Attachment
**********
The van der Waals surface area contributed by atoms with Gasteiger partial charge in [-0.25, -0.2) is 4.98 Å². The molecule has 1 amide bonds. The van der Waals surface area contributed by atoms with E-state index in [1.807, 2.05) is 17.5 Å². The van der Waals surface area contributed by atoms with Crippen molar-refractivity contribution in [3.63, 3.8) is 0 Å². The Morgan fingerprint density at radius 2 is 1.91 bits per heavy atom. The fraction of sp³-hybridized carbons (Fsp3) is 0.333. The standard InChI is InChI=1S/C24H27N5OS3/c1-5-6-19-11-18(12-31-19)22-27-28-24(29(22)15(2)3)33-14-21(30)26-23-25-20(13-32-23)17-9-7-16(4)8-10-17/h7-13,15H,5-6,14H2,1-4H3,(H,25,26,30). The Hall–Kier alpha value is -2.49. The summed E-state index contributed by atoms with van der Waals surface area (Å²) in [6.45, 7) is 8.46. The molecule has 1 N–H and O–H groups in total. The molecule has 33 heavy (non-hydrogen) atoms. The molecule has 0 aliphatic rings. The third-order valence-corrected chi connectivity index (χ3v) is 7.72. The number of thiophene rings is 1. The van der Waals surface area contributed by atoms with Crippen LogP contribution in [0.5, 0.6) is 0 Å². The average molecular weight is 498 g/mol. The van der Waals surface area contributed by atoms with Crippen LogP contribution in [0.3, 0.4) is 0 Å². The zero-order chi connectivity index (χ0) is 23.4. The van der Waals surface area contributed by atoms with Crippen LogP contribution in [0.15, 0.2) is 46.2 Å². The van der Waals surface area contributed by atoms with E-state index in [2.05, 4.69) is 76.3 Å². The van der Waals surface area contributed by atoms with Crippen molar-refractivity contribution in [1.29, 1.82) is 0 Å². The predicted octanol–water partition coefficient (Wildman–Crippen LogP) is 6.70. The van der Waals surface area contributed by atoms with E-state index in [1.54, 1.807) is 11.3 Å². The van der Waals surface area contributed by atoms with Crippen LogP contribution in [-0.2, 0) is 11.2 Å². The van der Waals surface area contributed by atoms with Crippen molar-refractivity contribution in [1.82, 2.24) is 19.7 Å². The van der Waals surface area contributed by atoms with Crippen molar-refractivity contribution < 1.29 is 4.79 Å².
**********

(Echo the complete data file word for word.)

The van der Waals surface area contributed by atoms with Gasteiger partial charge in [-0.25, -0.2) is 4.98 Å². The molecule has 1 amide bonds. The van der Waals surface area contributed by atoms with E-state index in [1.807, 2.05) is 17.5 Å². The van der Waals surface area contributed by atoms with Crippen molar-refractivity contribution in [3.63, 3.8) is 0 Å². The Morgan fingerprint density at radius 2 is 1.91 bits per heavy atom. The fraction of sp³-hybridized carbons (Fsp3) is 0.333. The standard InChI is InChI=1S/C24H27N5OS3/c1-5-6-19-11-18(12-31-19)22-27-28-24(29(22)15(2)3)33-14-21(30)26-23-25-20(13-32-23)17-9-7-16(4)8-10-17/h7-13,15H,5-6,14H2,1-4H3,(H,25,26,30). The Hall–Kier alpha value is -2.49. The summed E-state index contributed by atoms with van der Waals surface area (Å²) in [6.45, 7) is 8.46. The molecule has 1 N–H and O–H groups in total. The molecule has 33 heavy (non-hydrogen) atoms. The molecule has 0 aliphatic rings. The third-order valence-corrected chi connectivity index (χ3v) is 7.72. The number of thiophene rings is 1. The van der Waals surface area contributed by atoms with Crippen LogP contribution in [0.5, 0.6) is 0 Å². The average molecular weight is 498 g/mol. The van der Waals surface area contributed by atoms with Crippen LogP contribution in [0.3, 0.4) is 0 Å². The zero-order chi connectivity index (χ0) is 23.4. The van der Waals surface area contributed by atoms with Crippen LogP contribution in [0.15, 0.2) is 46.2 Å². The van der Waals surface area contributed by atoms with E-state index in [2.05, 4.69) is 76.3 Å². The van der Waals surface area contributed by atoms with Crippen molar-refractivity contribution in [1.29, 1.82) is 0 Å². The predicted octanol–water partition coefficient (Wildman–Crippen LogP) is 6.70. The van der Waals surface area contributed by atoms with E-state index in [1.54, 1.807) is 11.3 Å². The van der Waals surface area contributed by atoms with Crippen LogP contribution in [-0.2, 0) is 11.2 Å². The van der Waals surface area contributed by atoms with Crippen molar-refractivity contribution in [1.82, 2.24) is 19.7 Å². The van der Waals surface area contributed by atoms with Crippen molar-refractivity contribution < 1.29 is 4.79 Å².